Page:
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Thank you all for the information and encouragement. What is so odd about all of this, having had strokes, dealing with pain, high blood pressure and diabetes, is that I manage an organic grocery store. I teach people everyday about food is "health care" and medicine is "sick care" and I find myself swallowing pharmaceuticals every morning and taking an injection every night. I eat a very healthy diet and exercise often. I rarely sit still at work or at home. Gardening has become my new favorite hobby. Heredity is what the doctors tell me is the cause of my troubles. I try my best to overcome the obstacals by leading a healthy life. This pain is trying to defeat me. Last night my son and I were mixing garden soil in a large wagon and that almost had me on my knees in tears. Lucking my son took me inside and ran me a hot bath. I'm lucky to have wonderful sons (19 & 22) to help me thru this. I will not be defeated! I will overcome!!!!

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OK and their are people way better versed than me -- around this joint... dan just came through a bout ( hope he is through) of severe pain... but during a acute stage we wre thinking it was phantom pain... the brain... and in the many conversations with the docs.. the drug elavil -- or amitriptyline ( same stuff) was brought up .. apparently it can alleviate phantom pain- to an extent... it has a lot of side affects though - so it becomes a horse apiece... but it is a thought .. in the end dan didnt have "phantom pain " his pain was real - he had a hernia that was about to incarcerate his colon/intestines... but since the stroke 2 yrs ago he has had chronic pain, constipation issues with his stomach... those organs can become paralyzed -- just like your limbs can, maybe not totally, but it certainly S L O W S down the system... dan has been extensively checked over ( his aphasia does not help this process) and nothing, nothing, nothing... but hopefully this was a root of some his issues, doubtful -- since we havent been to lucky in many areas of our life... good luck..

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I have what we believe to be Central Pain Syndrome and it is yucky. Made my OTs rather helpless because the pain was primarily upper body at first. I was on nuerotin in the hospital, but since I am quite allergic to every possible narcotic and many other pain medications as well, tylenol (or tylenol PM at bedtime) is about my only recourse, though I still keep nuerotin on hand for times I simply cannot cope, and take only if I absolutely must, knowing I will hive, and keeping an epi pen handy in case I have any worse of a reaction. Fortunately, as drugs go, nuerotin is one I can tolerate faily well and has yet to ever give me a life-threatening reaction as any standard norcotic likely would. The pain is mostly my left side (more severly stroke injured side) that gives me great pain but occassionally the right wants to join the party too. I don't know if this is because there was also some much milder stroke impact there as well, or if it is just the left side trying to be generous and share the wealth? As for shoulder pain, that is getting better over time because the shoulder subluxation and tendinitis seem to both be slowly improving with time and (so painful to do, but eventually really worth the pain reduction results) strength training. The face/jaw pain on my left seems to be tied to fairly severe TMJ and atypical trigeminal nerve involvement, though it is also, overall, improving (and I can open my mouth much wider) with both speech and physical therapies.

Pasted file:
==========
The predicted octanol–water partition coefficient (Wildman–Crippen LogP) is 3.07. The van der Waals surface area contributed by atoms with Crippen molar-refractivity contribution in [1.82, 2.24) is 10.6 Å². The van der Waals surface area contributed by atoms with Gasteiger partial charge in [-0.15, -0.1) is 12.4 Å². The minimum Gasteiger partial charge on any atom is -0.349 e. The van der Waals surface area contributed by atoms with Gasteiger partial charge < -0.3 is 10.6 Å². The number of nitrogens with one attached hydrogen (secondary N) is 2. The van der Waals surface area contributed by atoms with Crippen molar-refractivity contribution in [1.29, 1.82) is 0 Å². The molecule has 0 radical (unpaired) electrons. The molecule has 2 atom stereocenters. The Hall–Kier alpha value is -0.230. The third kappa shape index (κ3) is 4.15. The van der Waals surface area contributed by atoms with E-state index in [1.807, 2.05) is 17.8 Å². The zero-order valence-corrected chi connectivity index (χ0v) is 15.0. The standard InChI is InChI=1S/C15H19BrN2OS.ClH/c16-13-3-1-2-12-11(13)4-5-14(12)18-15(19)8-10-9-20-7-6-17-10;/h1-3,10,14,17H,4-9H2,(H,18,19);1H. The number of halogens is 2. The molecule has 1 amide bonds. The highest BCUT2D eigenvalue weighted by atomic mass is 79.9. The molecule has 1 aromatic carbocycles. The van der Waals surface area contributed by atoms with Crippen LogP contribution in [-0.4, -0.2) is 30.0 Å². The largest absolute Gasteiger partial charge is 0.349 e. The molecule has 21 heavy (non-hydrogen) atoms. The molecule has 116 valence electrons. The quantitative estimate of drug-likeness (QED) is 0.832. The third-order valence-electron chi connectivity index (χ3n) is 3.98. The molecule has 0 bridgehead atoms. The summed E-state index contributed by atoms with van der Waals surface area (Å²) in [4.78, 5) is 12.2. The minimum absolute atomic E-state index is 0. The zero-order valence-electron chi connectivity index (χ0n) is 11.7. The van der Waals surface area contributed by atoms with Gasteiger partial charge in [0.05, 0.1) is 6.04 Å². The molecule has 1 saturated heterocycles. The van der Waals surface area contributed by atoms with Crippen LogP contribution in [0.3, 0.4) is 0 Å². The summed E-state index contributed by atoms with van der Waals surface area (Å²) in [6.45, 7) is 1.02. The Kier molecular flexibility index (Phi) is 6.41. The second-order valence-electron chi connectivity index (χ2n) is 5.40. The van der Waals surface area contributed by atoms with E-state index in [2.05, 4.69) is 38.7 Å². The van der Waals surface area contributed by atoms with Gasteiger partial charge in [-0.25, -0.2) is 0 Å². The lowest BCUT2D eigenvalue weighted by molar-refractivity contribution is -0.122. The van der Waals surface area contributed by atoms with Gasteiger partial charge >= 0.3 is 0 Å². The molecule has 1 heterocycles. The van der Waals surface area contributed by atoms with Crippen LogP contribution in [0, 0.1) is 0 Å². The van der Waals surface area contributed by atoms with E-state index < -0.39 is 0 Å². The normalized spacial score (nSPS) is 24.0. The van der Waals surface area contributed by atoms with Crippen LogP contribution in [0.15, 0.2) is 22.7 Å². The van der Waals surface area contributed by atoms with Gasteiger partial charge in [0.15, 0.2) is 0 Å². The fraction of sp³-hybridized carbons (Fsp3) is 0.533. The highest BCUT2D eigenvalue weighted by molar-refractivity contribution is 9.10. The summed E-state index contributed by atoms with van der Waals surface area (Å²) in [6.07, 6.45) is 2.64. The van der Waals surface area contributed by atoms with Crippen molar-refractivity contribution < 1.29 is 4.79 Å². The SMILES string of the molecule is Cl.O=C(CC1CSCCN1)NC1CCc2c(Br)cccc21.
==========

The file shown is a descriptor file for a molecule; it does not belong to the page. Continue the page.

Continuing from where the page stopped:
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I sure know what you are going through i could not raise my left arm without having severe pain I thought somehow that I had a torn muscle in the shoulder I had a good O.T who was able to get me through it she put a muscle cream called Biofreeze on the shoulder along with a warm towel before every therapy session with a lot of stretching exercises I was finally able to get through it for pain I used tylenol with codeine since you use tylenol you might also see if you could use Norco it is a little stronger just know that the pain wiill go away it does take some endurance to get through it i wish you all the best on your recovery we all know that the journey of Rehab takes a lot of patience and hard work

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Hi LeighAnne,

I have CPS too, affecting the LT side of my neck, shoulder, and on the outside of my LT arm. and the back of my LT hand; It's an achy-burning that doesn't respond well to anything. Humidity along with it being in the 60's I've found pretty much guarantees pain.

You are definitely not alone, in fact there are even websites dedicated to it.

Hoping you find relief,

Susan :Typing:

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I don't have the pain you're speaking of, and I am so glad I don't, because every pain med I've ever taken has put me to sleep-soundly- for at least 4 hrs. So, knowing me, I just wouldn't take them. But, with chronic pain, you have to, unless you wanna have pain, which has its own issues with which to contend. Maybe your doc can refer you to a pain med doc. They seem to have a better handle on managing pain. Good luck. BECKY